South Sudan’s political rivals never seem to hear or heed a call to peace. (Photo/UNMISS).

South Sudan’s 5-Year War Has Killed 400,000 People And Displaced 4.5 Million – And Not About To End

AN estimated 400,000 people have died in South Sudan since political tensions between President Salva Kiir and Vice President Riek Machar led to the start of civil war in 2013 – two years after independence from Sudan.

A fragile peace deal signed in September 2018 brought a few months of relief as fighting largely subsided across the country. But since the start of 2019, violence has escalated between government forces and rebels who refuse to accept the agreement.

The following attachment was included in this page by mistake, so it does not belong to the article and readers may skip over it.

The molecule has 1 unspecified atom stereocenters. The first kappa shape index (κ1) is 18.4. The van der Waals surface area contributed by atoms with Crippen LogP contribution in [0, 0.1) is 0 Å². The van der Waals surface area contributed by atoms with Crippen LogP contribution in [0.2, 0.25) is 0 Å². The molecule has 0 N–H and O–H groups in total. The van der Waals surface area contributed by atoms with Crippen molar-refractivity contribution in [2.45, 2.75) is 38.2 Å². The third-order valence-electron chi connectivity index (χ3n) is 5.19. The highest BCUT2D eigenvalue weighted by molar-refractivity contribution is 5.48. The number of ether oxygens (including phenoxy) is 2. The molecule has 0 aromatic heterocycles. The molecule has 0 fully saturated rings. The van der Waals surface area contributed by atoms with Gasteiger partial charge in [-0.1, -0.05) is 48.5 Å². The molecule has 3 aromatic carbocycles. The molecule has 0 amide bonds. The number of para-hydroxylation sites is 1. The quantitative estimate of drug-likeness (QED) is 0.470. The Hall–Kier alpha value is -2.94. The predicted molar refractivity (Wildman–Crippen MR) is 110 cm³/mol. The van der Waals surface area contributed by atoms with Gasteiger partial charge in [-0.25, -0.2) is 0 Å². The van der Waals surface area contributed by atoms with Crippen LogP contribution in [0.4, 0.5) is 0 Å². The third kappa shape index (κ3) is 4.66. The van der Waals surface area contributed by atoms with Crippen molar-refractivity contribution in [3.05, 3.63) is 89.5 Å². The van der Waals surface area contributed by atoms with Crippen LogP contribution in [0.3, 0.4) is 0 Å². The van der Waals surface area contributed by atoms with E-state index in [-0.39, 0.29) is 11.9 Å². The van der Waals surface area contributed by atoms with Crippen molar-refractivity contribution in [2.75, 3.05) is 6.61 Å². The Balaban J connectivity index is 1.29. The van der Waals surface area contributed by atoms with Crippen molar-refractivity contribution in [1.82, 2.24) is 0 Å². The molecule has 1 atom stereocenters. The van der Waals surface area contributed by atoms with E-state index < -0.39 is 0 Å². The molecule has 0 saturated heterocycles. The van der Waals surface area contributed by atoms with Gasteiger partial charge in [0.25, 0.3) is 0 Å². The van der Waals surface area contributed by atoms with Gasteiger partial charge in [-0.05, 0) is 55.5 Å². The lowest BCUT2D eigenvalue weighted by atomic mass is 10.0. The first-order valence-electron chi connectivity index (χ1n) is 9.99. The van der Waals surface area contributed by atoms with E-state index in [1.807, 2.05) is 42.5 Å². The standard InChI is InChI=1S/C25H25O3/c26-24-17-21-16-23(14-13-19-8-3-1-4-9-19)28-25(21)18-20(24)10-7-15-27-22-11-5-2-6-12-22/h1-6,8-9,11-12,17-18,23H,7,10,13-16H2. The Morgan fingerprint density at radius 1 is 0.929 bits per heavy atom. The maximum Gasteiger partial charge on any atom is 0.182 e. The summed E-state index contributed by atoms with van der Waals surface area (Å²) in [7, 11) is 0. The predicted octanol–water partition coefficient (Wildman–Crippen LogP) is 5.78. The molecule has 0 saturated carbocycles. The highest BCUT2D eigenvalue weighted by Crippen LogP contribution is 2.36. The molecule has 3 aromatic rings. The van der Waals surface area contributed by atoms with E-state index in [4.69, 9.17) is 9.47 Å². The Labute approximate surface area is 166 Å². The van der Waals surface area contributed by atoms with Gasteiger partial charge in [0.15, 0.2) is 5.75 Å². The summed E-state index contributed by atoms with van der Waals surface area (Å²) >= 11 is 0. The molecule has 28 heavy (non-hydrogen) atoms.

Conflict began in South Sudan in December 2013 after political in-fighting between President Salva Kiir and his deputy Riek Machar escalated, soon including other opposition groups and spreading beyond the capital. The conflict has seen armed militias aligned along ethnic lines engaged in combat and attacking civilians en masse.

In the last five years, it’s estimated that nearly 400,000 people have died: at least half from conflict, the other half from hunger and disease. At the same time 1.9 million others have been internally displaced, and more than 2.4 million live as refugees in neighbouring countries that include Uganda, Ethiopia, and Sudan; the vast majority are women and children.

The economy and infrastructure are decimated: half of the 12-13 million population need humanitarian assistance and 4.5 million people are displaced, either within the country or abroad.

Around 19,000 children are involved with armed groups, and the country has the world’s highest proportion of children out of school, according to USAID.

The New Humanitarian


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